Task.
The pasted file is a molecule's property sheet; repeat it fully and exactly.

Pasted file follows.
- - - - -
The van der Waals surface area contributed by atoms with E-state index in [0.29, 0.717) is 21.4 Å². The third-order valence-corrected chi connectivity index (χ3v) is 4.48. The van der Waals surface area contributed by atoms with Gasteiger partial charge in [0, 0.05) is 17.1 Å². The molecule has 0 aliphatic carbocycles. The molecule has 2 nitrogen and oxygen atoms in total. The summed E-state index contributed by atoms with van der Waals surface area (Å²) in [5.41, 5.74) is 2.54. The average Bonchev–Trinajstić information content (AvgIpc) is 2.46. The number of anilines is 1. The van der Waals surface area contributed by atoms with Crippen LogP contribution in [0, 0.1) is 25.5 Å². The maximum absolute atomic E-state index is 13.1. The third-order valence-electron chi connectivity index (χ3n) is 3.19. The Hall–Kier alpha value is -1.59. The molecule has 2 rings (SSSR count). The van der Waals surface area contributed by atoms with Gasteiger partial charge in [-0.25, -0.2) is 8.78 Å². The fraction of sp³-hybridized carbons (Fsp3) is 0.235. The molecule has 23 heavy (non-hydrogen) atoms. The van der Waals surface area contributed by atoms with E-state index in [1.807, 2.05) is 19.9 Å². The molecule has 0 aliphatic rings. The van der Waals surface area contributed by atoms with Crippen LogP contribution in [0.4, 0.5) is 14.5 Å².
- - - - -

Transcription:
The van der Waals surface area contributed by atoms with E-state index in [0.29, 0.717) is 21.4 Å². The third-order valence-corrected chi connectivity index (χ3v) is 4.48. The van der Waals surface area contributed by atoms with Gasteiger partial charge in [0, 0.05) is 17.1 Å². The molecule has 0 aliphatic carbocycles. The molecule has 2 nitrogen and oxygen atoms in total. The summed E-state index contributed by atoms with van der Waals surface area (Å²) in [5.41, 5.74) is 2.54. The average Bonchev–Trinajstić information content (AvgIpc) is 2.46. The number of anilines is 1. The van der Waals surface area contributed by atoms with Crippen LogP contribution in [0, 0.1) is 25.5 Å². The maximum absolute atomic E-state index is 13.1. The third-order valence-electron chi connectivity index (χ3n) is 3.19. The Hall–Kier alpha value is -1.59. The molecule has 2 rings (SSSR count). The van der Waals surface area contributed by atoms with Gasteiger partial charge in [-0.25, -0.2) is 8.78 Å². The fraction of sp³-hybridized carbons (Fsp3) is 0.235. The molecule has 23 heavy (non-hydrogen) atoms. The van der Waals surface area contributed by atoms with E-state index in [1.807, 2.05) is 19.9 Å². The molecule has 0 aliphatic rings. The van der Waals surface area contributed by atoms with Crippen LogP contribution in [0.4, 0.5) is 14.5 Å².